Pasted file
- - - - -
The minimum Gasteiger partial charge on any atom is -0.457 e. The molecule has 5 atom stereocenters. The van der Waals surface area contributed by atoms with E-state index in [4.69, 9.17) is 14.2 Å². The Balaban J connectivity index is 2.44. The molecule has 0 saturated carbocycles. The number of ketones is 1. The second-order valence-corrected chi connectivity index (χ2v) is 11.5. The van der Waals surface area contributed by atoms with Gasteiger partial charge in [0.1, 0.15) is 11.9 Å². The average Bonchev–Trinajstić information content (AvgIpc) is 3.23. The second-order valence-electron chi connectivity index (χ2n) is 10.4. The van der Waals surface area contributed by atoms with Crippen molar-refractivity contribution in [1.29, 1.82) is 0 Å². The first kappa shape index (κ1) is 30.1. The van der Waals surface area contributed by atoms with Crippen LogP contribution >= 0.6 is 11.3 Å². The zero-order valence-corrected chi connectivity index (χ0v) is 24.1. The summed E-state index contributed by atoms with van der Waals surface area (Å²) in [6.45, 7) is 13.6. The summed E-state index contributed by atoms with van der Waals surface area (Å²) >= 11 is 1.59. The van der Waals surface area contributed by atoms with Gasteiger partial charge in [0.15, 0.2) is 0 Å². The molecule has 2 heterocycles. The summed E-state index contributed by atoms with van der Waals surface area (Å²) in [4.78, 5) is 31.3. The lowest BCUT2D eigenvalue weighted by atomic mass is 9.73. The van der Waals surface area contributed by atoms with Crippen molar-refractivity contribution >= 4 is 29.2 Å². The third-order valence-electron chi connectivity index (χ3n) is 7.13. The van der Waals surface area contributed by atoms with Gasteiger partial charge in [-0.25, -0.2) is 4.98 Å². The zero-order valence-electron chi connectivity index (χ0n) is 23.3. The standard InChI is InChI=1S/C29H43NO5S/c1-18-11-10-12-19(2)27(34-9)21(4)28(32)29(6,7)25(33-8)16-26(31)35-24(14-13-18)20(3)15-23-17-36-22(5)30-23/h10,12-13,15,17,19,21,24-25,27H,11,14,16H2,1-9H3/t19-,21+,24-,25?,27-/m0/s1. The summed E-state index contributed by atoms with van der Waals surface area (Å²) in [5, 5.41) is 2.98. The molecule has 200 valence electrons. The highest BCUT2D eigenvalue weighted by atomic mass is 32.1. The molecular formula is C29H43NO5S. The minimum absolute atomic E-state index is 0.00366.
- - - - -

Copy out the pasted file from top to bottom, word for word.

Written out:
The minimum Gasteiger partial charge on any atom is -0.457 e. The molecule has 5 atom stereocenters. The van der Waals surface area contributed by atoms with E-state index in [4.69, 9.17) is 14.2 Å². The Balaban J connectivity index is 2.44. The molecule has 0 saturated carbocycles. The number of ketones is 1. The second-order valence-corrected chi connectivity index (χ2v) is 11.5. The van der Waals surface area contributed by atoms with Gasteiger partial charge in [0.1, 0.15) is 11.9 Å². The average Bonchev–Trinajstić information content (AvgIpc) is 3.23. The second-order valence-electron chi connectivity index (χ2n) is 10.4. The van der Waals surface area contributed by atoms with Crippen molar-refractivity contribution in [1.29, 1.82) is 0 Å². The first kappa shape index (κ1) is 30.1. The van der Waals surface area contributed by atoms with Crippen LogP contribution >= 0.6 is 11.3 Å². The zero-order valence-corrected chi connectivity index (χ0v) is 24.1. The summed E-state index contributed by atoms with van der Waals surface area (Å²) in [6.45, 7) is 13.6. The summed E-state index contributed by atoms with van der Waals surface area (Å²) >= 11 is 1.59. The van der Waals surface area contributed by atoms with Gasteiger partial charge in [0.15, 0.2) is 0 Å². The molecule has 2 heterocycles. The summed E-state index contributed by atoms with van der Waals surface area (Å²) in [4.78, 5) is 31.3. The lowest BCUT2D eigenvalue weighted by atomic mass is 9.73. The van der Waals surface area contributed by atoms with Crippen molar-refractivity contribution >= 4 is 29.2 Å². The third-order valence-electron chi connectivity index (χ3n) is 7.13. The van der Waals surface area contributed by atoms with Gasteiger partial charge in [-0.25, -0.2) is 4.98 Å². The zero-order valence-electron chi connectivity index (χ0n) is 23.3. The standard InChI is InChI=1S/C29H43NO5S/c1-18-11-10-12-19(2)27(34-9)21(4)28(32)29(6,7)25(33-8)16-26(31)35-24(14-13-18)20(3)15-23-17-36-22(5)30-23/h10,12-13,15,17,19,21,24-25,27H,11,14,16H2,1-9H3/t19-,21+,24-,25?,27-/m0/s1. The summed E-state index contributed by atoms with van der Waals surface area (Å²) in [5, 5.41) is 2.98. The molecule has 200 valence electrons. The highest BCUT2D eigenvalue weighted by atomic mass is 32.1. The molecular formula is C29H43NO5S. The minimum absolute atomic E-state index is 0.00366.